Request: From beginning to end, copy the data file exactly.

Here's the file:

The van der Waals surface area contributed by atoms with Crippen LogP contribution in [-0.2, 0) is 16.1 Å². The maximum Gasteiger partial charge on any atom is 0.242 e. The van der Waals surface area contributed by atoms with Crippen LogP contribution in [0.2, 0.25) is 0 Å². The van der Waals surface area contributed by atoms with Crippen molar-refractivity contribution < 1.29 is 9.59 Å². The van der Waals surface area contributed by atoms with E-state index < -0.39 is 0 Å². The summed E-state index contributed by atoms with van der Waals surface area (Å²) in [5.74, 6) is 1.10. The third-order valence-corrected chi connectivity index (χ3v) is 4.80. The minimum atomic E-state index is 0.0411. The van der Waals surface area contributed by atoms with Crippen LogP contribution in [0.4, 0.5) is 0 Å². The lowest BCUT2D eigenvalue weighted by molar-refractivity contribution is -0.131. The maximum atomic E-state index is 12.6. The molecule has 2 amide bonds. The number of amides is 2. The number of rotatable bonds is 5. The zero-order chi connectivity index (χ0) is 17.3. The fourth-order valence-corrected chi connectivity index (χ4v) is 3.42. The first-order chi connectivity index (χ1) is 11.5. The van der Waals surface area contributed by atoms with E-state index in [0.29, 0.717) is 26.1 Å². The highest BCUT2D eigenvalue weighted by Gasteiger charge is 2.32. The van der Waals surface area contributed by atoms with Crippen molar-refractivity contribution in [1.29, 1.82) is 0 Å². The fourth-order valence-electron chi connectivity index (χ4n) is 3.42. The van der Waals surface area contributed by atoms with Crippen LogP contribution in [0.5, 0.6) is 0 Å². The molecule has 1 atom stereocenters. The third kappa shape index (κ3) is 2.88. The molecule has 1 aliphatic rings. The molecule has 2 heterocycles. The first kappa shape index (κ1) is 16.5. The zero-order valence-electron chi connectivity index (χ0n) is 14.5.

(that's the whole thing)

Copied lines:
The van der Waals surface area contributed by atoms with Crippen LogP contribution in [-0.2, 0) is 16.1 Å². The maximum Gasteiger partial charge on any atom is 0.242 e. The van der Waals surface area contributed by atoms with Crippen LogP contribution in [0.2, 0.25) is 0 Å². The van der Waals surface area contributed by atoms with Crippen molar-refractivity contribution < 1.29 is 9.59 Å². The van der Waals surface area contributed by atoms with E-state index < -0.39 is 0 Å². The summed E-state index contributed by atoms with van der Waals surface area (Å²) in [5.74, 6) is 1.10. The third-order valence-corrected chi connectivity index (χ3v) is 4.80. The minimum atomic E-state index is 0.0411. The van der Waals surface area contributed by atoms with Crippen LogP contribution in [0.4, 0.5) is 0 Å². The lowest BCUT2D eigenvalue weighted by molar-refractivity contribution is -0.131. The maximum atomic E-state index is 12.6. The molecule has 2 amide bonds. The number of amides is 2. The number of rotatable bonds is 5. The zero-order chi connectivity index (χ0) is 17.3. The fourth-order valence-corrected chi connectivity index (χ4v) is 3.42. The first-order chi connectivity index (χ1) is 11.5. The van der Waals surface area contributed by atoms with E-state index in [0.29, 0.717) is 26.1 Å². The highest BCUT2D eigenvalue weighted by Gasteiger charge is 2.32. The van der Waals surface area contributed by atoms with Crippen molar-refractivity contribution in [1.29, 1.82) is 0 Å². The fourth-order valence-electron chi connectivity index (χ4n) is 3.42. The van der Waals surface area contributed by atoms with Crippen LogP contribution in [0.5, 0.6) is 0 Å². The molecule has 1 atom stereocenters. The third kappa shape index (κ3) is 2.88. The molecule has 1 aliphatic rings. The molecule has 2 heterocycles. The first kappa shape index (κ1) is 16.5. The zero-order valence-electron chi connectivity index (χ0n) is 14.5.